Time to check home for poisons
Have you taken a tour of your home recently? The third week in March is National Poisoning Prevention Week. The Center for Disease Control and Prevention reports every day, over 300 children in the United States ages 19 years and younger are treated in an emergency department as a result of being poisoned, and two of these children die.
Poisonings are not limited to the young. The American Association of Poison Control Centers
Reports in 2010, adults accounted for 92 percent of all poison-related deaths reported to poison control centers in the United States.
Take time to check your home for potential poison hazards such as household cleaners, chemical products, pesticides, containers of gasoline, medications (including over-the -counter medicines), and plants. Children are active, curious, and investigate their surroundings. Their investigation may lead to eating or drinking things they find.
Family pets can also be curious and poisoned by eating, licking, drinking, or rolling in a variety of things. People medications and food may be toxic to your pet; some plants are also poisonous to pets.
The Center for Disease Control and Prevention tips to prevent poisonings include:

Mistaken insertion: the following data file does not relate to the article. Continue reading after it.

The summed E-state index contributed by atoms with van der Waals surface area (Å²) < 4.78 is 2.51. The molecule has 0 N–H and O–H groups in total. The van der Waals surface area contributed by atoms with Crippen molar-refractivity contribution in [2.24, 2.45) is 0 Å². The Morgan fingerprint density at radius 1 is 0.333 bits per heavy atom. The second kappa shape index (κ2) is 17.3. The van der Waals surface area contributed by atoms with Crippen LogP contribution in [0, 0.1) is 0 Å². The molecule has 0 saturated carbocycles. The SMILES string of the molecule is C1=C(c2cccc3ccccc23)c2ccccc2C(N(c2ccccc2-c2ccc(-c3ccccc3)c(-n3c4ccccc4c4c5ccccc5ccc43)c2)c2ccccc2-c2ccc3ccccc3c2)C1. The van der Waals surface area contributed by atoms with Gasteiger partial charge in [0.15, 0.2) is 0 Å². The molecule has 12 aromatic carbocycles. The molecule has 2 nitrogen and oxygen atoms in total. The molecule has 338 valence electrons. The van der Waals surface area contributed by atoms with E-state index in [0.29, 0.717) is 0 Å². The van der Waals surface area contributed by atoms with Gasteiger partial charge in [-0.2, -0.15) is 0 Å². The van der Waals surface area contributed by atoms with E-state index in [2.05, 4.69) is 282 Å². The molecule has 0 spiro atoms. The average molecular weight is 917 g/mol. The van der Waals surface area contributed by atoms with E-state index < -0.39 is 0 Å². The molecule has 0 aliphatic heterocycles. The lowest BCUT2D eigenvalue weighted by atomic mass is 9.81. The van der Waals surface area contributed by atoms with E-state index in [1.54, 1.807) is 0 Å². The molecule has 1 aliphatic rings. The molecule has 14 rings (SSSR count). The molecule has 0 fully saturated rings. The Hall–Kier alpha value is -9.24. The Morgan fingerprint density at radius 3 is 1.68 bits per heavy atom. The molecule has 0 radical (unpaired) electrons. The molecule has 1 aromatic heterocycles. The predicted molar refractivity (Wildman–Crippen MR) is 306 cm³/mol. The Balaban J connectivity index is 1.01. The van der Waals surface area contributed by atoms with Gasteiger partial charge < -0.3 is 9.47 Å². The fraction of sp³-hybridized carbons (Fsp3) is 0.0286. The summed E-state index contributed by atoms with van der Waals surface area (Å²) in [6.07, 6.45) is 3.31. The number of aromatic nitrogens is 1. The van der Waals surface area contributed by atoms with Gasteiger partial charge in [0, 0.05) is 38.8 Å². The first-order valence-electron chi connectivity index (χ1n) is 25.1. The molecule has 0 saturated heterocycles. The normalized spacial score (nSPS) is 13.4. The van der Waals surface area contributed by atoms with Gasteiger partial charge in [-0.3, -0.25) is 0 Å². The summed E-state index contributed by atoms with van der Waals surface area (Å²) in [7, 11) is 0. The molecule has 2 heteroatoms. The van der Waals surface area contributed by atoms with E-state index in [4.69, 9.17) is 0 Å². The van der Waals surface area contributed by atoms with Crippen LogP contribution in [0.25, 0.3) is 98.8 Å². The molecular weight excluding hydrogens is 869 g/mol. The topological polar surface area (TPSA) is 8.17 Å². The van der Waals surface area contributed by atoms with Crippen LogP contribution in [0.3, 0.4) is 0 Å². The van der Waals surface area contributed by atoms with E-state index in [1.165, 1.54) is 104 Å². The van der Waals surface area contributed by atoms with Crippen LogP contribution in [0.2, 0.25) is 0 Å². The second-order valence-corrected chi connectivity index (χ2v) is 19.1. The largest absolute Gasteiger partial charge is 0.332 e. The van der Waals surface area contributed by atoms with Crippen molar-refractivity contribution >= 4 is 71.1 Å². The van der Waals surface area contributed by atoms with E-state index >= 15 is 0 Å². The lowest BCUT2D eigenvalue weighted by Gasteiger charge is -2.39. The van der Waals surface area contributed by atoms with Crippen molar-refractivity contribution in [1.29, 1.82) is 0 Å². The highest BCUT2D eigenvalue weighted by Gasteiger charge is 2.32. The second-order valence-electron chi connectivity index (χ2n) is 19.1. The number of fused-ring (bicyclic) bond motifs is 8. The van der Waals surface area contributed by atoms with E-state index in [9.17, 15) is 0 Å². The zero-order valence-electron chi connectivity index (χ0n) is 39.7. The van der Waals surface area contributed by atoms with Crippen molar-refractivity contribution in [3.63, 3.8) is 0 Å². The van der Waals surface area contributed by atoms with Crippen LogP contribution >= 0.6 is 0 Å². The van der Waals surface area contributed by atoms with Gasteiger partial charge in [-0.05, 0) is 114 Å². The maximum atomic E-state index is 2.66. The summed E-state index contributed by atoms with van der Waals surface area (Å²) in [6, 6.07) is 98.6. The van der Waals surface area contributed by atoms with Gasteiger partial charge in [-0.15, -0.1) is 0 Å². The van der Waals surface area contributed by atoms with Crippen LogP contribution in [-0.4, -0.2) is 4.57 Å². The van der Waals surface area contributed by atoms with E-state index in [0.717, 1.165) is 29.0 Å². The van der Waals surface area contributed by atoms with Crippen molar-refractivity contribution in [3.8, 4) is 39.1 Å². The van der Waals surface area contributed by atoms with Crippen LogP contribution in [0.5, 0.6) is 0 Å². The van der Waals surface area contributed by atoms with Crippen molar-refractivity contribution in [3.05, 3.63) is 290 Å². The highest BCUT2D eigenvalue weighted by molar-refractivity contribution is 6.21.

Keep medicines in their original containers
Never take larger or more frequent doses of medications
Read labels and follow directions on the labels, read all warning labels; some medicines don’t play well together and may cause an unwanted reaction with alcohol, other drugs, sun exposure, certain foods and drink
Store all medicines and household products away where children can’t reach them
Be aware of any legal or illegal drugs that guests may bring into your home, ask guests to store drugs where individuals/pets can’t reach them
Keep chemical products in their original containers - do not use food containers to store chemical products
Never mix household products together - some products don’t play together well and result in toxic fumes and other chemical reactions
Turn on the fan and open windows when using chemical products such as household cleaners
Wear protective clothing when spraying pesticides or using other chemicals
Discard old or outdated household chemical products
Don’t sniff containers if you don’t know what is inside
Be proactive rather than reactive. Help protect your family, friends, and pets from accidental poisoning. Reducing the risk of poisoning is not a onetime effort, it is an on-going process.
Keep the Rocky Mountain Poison and Drug Center’s phone number posted by your phone and program it into your rapid dial and cell phone, 1-800-222-1222. It is free, available 24-7, and 365 days a year.
Additional information is available at web sites: www.aapcc.org,